TEDGlobal 2017 TED Conferences

Symbolic logic: How African alphabets got to the TEDGlobal stage

All around the theater space, characters from African alphabets were projected on walls and floors in vivid color. The characters came from many languages, and were chosen by designer Saki Mafundikwa to match the theme of the conference: Builders. Truth-Tellers. Catalysts. Photo: Bret Hartman / TED

TEDGlobal 2017 was an important homecoming to the African continent, and a ton of work went into creating an authentic experience, from the curation of talks to the music to the graphics and stage design. Saki Mafundikwa, a graphic designer, filmmaker, design teacher and founder of the Zimbabwe Institute of Vigital Arts (and a TED speaker himself) was commissioned to create an aesthetic for the theatre stage that was as elegant as it was culturally and thematically relevant.

These 3 preliminary designs were part of the process of developing the design system for the theater. While they ended up not being used as is, their gorgeous colors and shapes showcased the potential of using alphabets as a design feature throughout the space. Images courtesy Saki Mafundikwa.

The elegant final designs for the stage backdrop highlight subtle color combinations, to complement the lively design elements projected around the theater space. Images courtesy Saki Mafundikwa

Most people who watch the talks online will see Mafundikwa’s abstract fabric designs on fabric drapes over the stage. But it might be that only those who were actually there in the theater will be able to truly appreciate the true stars of the show: giant symbols, beamed down on the floor and sides of the 600-seater with gobos. “TED loved the idea of gobos,” Mafundikwa says. “It’s one of those rare but beautiful moments when, as a designer, you have an idea and the client loves it!”

The symbols are not Klingon (obviously). They are alphabets from ancient African writing systems, of which Mafundikwa is a globally recognized expert.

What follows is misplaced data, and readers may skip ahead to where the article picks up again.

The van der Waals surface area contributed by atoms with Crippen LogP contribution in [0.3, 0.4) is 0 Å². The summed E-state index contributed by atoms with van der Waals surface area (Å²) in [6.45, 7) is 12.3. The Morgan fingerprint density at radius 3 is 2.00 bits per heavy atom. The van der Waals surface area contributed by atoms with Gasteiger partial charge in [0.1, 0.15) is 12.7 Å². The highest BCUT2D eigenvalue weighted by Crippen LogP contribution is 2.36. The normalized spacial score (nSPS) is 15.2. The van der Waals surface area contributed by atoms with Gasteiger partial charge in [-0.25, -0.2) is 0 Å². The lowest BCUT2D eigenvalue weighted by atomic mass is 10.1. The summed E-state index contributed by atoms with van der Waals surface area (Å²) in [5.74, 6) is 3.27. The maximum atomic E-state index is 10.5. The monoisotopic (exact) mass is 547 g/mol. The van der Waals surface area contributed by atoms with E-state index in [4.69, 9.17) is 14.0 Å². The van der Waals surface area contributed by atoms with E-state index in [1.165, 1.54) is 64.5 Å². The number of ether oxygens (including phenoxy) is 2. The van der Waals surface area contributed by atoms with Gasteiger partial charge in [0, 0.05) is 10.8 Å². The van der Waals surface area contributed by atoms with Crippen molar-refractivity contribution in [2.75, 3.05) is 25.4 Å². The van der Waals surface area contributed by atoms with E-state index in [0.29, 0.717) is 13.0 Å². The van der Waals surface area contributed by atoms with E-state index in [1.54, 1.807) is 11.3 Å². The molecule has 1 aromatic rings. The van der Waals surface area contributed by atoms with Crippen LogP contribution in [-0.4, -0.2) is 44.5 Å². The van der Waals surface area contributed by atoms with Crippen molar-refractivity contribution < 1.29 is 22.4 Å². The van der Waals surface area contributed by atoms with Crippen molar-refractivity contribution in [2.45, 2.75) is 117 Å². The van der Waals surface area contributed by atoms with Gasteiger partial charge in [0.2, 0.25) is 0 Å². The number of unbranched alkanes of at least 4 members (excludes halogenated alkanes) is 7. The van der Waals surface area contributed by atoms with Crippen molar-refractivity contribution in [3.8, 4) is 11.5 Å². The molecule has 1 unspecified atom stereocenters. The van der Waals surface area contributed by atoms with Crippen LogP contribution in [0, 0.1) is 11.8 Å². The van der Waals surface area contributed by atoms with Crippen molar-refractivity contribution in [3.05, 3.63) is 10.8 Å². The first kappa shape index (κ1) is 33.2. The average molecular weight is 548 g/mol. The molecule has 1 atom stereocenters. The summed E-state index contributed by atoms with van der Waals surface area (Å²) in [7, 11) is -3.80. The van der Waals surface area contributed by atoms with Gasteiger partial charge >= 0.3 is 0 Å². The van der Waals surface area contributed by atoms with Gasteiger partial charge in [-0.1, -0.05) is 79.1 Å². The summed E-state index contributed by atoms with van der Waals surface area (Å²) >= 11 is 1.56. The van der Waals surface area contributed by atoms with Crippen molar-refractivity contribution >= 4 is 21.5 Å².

“Some of the symbols are proverbs, like the Adinkra of the Akan people of Ghana. Those were easier to find in keeping with the theme. But others, like Ethiopic, which are syllabaries — each character stands for a syllable — were not so easy.”

These characters come from the Adinkra of the Akan people of Ghana. Saki chose symbols that matched with the conference’s theme.

Not all parts of Africa produced writing systems, Mafundikwa says, so finding a gamut of symbols that were truly representative proved to be a challenge. Nonetheless, he was ultimately able to present symbols that spanned all four hemispheres of the continent.

“In the end, there were two sets of designs: the symbols projected on the auditorium walls and floor and the stage backdrop. Initially, I just went crazy and produced a bunch of ideas and there was quite some back-and-forth until we settled on what you saw in Arusha.”

Characters from the Bantu language, from South Africa, create poetic matches to the conference themes — where “goddess of creation” represents truth-tellers, and the character for “bee” represents builders. Image courtesy Saki Mafundikwa

Keep an eye out for Mafundikwa’s designs onstage and in camera angles during the TEDGlobal 2017 talks, which have already begun to go live. To learn more about Mafundikwa’s work, watch his own TED Talk about the beauty and ingenuity of ancient African alphabet from 2013.

Characters from Angola’s Jokwe language and Nigeria’s Nsibidi, at top, and examples of Ethiopic, Wolof (from Senegal) and Somali.